Autoradiographic localization of tryptamine binding sites in the rat and dog central nervous system

J. K. McCormack, A. J. Beitz, A. A. Larson

Research output: Contribution to journalArticlepeer-review

27 Scopus citations

Abstract

Tryptamine, an endogenous trace amine, is currently postulated to be neuromodulator or neurotransmitter in the mammalian CNS. High-affinity binding sites have been described for tryptamine in rat brain homogenate preparations. The present study further characterizes tryptamine binding throughout the CNS and delineates its distribution using in vitro receptor binding in conjunction with autoradiographic techniques. Saturation studies on 20-μm-thick brain sections suggest a single class of binding sites (Hill coefficient = 0.97 ± 0.04) with a high affinity (K(D) = 4.79 ± 1.55 nM). In competition studies, kynuramine and tetrahydrobetacarboline significantly inhibited H3-tryptamine binding while serotonin, dopamine, and phenylethylamine failed to significantly inhibit it. The most potent inhibitor of H3-tryptamine binding was tryptamine (K(I) = 4.19 ± 2.13 nM). In rat brain sections processed for in vitro autoradiography, highest binding occurred in the following limbic structures: the accumbens nucleus, the amygdalohippocampal area, the lateral septal nucleus, the entorhinal cortex an the anterior olfactory nucleus. At diencephalic levels, the highest binding was observed in the reuniens thalamic nucleus, the paraventricular thalamic nucleus, the medial habenular nucleus, the central medial thalamic nucleus, and the arcuate hypothalamic nucleus. In the midbrain of the rat, binding was most notable in the interpeduncular nucleus, the superficial layer of the superior colliculus, the periaqueductal gray, and the paranigral nucleus. In the lower brain stem of the dog, binding was evident in the external cuneate nucleus, the spinal trigeminal nucleus, and in the region of the solitary nucleus. Binding was also present in both the ventral and dorsal horns of the canine spinal cord. Tryptamine binding sites appear widely distributed throughout the CNS, exhibiting the highest densities of binding in the more rostral protions of the brain.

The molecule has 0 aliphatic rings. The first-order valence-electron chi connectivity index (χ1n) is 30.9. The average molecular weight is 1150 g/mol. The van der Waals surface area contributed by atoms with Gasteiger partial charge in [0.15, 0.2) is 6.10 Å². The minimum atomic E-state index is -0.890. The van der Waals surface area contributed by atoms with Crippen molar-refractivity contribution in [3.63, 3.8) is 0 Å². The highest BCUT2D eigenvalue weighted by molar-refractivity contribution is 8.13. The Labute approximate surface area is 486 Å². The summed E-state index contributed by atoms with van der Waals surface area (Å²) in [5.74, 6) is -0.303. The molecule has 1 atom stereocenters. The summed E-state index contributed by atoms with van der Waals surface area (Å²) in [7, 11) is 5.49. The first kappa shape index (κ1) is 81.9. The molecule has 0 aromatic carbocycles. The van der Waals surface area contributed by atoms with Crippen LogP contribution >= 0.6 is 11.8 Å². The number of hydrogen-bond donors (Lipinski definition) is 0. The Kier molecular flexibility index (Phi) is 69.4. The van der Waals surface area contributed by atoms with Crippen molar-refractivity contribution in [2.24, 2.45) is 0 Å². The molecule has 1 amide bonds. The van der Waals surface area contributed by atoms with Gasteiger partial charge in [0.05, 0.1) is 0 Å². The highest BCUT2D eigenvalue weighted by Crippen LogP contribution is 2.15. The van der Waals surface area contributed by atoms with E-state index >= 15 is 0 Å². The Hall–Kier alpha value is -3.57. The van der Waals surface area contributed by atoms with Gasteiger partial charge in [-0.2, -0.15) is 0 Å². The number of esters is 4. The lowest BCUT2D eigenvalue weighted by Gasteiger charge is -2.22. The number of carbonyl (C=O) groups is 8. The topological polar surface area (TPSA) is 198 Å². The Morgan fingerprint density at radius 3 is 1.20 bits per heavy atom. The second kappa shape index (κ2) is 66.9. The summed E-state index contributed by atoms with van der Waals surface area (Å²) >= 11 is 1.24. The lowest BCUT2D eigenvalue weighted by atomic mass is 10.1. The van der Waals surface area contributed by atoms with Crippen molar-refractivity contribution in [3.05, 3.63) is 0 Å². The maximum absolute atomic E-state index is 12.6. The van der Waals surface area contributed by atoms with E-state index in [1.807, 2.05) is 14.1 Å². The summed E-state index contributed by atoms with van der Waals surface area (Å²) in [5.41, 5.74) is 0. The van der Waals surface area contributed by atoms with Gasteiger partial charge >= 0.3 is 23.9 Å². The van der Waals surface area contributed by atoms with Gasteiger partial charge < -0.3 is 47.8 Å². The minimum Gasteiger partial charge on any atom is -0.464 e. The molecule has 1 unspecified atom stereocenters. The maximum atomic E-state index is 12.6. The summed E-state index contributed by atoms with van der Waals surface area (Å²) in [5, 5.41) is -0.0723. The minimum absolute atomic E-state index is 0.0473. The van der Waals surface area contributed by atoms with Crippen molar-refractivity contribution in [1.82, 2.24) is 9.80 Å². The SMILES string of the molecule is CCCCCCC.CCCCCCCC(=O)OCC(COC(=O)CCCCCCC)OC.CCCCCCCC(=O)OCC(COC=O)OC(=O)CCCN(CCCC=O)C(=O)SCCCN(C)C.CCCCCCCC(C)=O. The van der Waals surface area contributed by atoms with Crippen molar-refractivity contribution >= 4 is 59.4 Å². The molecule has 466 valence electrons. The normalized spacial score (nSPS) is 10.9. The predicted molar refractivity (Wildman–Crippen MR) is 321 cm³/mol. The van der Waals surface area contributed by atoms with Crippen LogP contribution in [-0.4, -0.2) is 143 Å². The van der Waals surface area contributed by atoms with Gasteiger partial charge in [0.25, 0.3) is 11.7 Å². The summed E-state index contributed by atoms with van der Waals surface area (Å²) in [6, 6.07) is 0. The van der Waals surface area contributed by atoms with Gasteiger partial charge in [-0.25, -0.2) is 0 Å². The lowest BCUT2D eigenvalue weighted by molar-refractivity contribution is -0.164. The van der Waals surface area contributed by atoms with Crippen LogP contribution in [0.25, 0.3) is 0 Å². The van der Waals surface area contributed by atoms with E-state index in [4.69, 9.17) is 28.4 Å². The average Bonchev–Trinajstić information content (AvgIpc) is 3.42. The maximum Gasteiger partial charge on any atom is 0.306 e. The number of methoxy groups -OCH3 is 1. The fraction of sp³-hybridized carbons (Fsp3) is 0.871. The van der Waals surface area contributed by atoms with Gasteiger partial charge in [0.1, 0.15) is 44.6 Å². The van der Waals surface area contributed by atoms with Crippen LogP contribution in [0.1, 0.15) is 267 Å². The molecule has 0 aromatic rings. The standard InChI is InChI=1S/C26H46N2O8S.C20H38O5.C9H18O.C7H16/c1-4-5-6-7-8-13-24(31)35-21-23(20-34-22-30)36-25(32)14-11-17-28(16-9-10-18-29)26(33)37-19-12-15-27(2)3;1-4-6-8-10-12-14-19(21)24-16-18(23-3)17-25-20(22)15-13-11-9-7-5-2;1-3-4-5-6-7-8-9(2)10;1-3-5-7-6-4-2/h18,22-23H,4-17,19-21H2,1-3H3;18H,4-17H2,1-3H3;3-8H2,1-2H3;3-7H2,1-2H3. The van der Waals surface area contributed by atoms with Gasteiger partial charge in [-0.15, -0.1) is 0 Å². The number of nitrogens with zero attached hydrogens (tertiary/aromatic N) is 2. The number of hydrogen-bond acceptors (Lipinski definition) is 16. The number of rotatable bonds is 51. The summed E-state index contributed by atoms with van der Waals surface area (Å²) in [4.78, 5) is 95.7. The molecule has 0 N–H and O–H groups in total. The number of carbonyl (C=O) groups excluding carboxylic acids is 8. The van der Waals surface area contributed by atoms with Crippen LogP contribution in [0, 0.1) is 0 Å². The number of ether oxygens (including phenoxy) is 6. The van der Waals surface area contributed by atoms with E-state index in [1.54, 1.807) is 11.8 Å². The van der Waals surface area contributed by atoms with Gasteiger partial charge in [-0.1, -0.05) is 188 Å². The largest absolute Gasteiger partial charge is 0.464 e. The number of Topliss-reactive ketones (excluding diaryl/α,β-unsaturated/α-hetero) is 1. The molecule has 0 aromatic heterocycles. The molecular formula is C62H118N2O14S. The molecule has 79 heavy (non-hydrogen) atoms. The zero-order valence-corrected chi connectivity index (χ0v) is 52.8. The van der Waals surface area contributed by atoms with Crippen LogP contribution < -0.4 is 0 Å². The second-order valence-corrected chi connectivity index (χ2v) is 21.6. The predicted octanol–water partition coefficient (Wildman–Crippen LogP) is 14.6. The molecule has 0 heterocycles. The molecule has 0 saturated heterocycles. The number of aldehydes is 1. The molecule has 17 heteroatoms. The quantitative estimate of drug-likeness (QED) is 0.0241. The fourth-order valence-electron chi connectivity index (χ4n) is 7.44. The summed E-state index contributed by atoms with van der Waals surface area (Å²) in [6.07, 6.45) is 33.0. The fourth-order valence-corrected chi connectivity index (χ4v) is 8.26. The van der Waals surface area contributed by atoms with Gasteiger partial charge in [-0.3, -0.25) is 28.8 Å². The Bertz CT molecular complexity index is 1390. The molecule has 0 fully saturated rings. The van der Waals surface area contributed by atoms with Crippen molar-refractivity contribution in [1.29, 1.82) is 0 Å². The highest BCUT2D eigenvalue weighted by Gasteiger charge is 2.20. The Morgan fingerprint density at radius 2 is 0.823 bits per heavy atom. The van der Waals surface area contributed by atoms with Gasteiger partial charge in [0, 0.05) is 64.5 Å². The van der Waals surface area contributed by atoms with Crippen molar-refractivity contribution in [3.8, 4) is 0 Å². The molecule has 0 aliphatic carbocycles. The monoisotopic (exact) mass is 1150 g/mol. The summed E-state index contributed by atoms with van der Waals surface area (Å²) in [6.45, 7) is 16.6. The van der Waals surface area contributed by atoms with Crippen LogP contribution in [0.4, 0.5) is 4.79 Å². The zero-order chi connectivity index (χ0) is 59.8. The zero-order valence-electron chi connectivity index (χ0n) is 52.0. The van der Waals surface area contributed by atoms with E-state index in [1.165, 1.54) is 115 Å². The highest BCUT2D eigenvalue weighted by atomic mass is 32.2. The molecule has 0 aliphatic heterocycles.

Original languageEnglish (US)
Pages (from-to)94-101
Number of pages8
JournalJournal of Neuroscience
Volume6
Issue number1
DOIs
StatePublished - 1986

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